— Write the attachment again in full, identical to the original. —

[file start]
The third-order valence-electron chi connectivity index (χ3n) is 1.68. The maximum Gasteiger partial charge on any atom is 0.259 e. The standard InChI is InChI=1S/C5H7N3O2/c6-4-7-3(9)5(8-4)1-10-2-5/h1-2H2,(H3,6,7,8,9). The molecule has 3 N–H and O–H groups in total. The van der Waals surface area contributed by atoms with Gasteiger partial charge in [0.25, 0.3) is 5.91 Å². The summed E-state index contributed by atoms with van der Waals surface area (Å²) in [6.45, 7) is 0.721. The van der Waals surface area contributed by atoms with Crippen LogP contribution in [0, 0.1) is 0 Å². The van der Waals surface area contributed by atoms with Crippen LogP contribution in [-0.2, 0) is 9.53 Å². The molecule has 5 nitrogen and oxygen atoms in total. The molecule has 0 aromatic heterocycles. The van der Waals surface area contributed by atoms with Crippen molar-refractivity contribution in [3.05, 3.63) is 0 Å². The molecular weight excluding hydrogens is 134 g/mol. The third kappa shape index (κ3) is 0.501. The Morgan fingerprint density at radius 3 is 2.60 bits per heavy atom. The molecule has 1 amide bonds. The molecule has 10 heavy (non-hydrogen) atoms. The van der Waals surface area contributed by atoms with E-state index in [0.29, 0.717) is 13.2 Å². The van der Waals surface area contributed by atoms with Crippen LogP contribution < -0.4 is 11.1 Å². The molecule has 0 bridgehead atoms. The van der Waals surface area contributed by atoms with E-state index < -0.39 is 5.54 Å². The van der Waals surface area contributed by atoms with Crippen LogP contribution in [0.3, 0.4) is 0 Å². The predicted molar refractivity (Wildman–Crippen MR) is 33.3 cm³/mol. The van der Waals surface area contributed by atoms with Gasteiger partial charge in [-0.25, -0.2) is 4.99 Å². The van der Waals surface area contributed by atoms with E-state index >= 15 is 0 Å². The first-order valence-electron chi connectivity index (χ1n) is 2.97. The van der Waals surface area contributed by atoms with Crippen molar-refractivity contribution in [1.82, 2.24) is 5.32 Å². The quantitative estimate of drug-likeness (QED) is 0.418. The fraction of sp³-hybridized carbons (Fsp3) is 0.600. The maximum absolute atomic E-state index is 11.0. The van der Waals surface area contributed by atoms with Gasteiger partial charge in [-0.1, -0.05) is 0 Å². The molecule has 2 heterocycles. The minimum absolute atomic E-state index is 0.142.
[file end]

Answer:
The third-order valence-electron chi connectivity index (χ3n) is 1.68. The maximum Gasteiger partial charge on any atom is 0.259 e. The standard InChI is InChI=1S/C5H7N3O2/c6-4-7-3(9)5(8-4)1-10-2-5/h1-2H2,(H3,6,7,8,9). The molecule has 3 N–H and O–H groups in total. The van der Waals surface area contributed by atoms with Gasteiger partial charge in [0.25, 0.3) is 5.91 Å². The summed E-state index contributed by atoms with van der Waals surface area (Å²) in [6.45, 7) is 0.721. The van der Waals surface area contributed by atoms with Crippen LogP contribution in [0, 0.1) is 0 Å². The van der Waals surface area contributed by atoms with Crippen LogP contribution in [-0.2, 0) is 9.53 Å². The molecule has 5 nitrogen and oxygen atoms in total. The molecule has 0 aromatic heterocycles. The van der Waals surface area contributed by atoms with Crippen molar-refractivity contribution in [3.05, 3.63) is 0 Å². The molecular weight excluding hydrogens is 134 g/mol. The third kappa shape index (κ3) is 0.501. The Morgan fingerprint density at radius 3 is 2.60 bits per heavy atom. The molecule has 1 amide bonds. The molecule has 10 heavy (non-hydrogen) atoms. The van der Waals surface area contributed by atoms with E-state index in [0.29, 0.717) is 13.2 Å². The van der Waals surface area contributed by atoms with Crippen LogP contribution < -0.4 is 11.1 Å². The molecule has 0 bridgehead atoms. The van der Waals surface area contributed by atoms with E-state index < -0.39 is 5.54 Å². The van der Waals surface area contributed by atoms with Crippen LogP contribution in [0.3, 0.4) is 0 Å². The predicted molar refractivity (Wildman–Crippen MR) is 33.3 cm³/mol. The van der Waals surface area contributed by atoms with Gasteiger partial charge in [-0.25, -0.2) is 4.99 Å². The van der Waals surface area contributed by atoms with E-state index >= 15 is 0 Å². The first-order valence-electron chi connectivity index (χ1n) is 2.97. The van der Waals surface area contributed by atoms with Crippen molar-refractivity contribution in [1.82, 2.24) is 5.32 Å². The quantitative estimate of drug-likeness (QED) is 0.418. The fraction of sp³-hybridized carbons (Fsp3) is 0.600. The maximum absolute atomic E-state index is 11.0. The van der Waals surface area contributed by atoms with Gasteiger partial charge in [-0.1, -0.05) is 0 Å². The molecule has 2 heterocycles. The minimum absolute atomic E-state index is 0.142.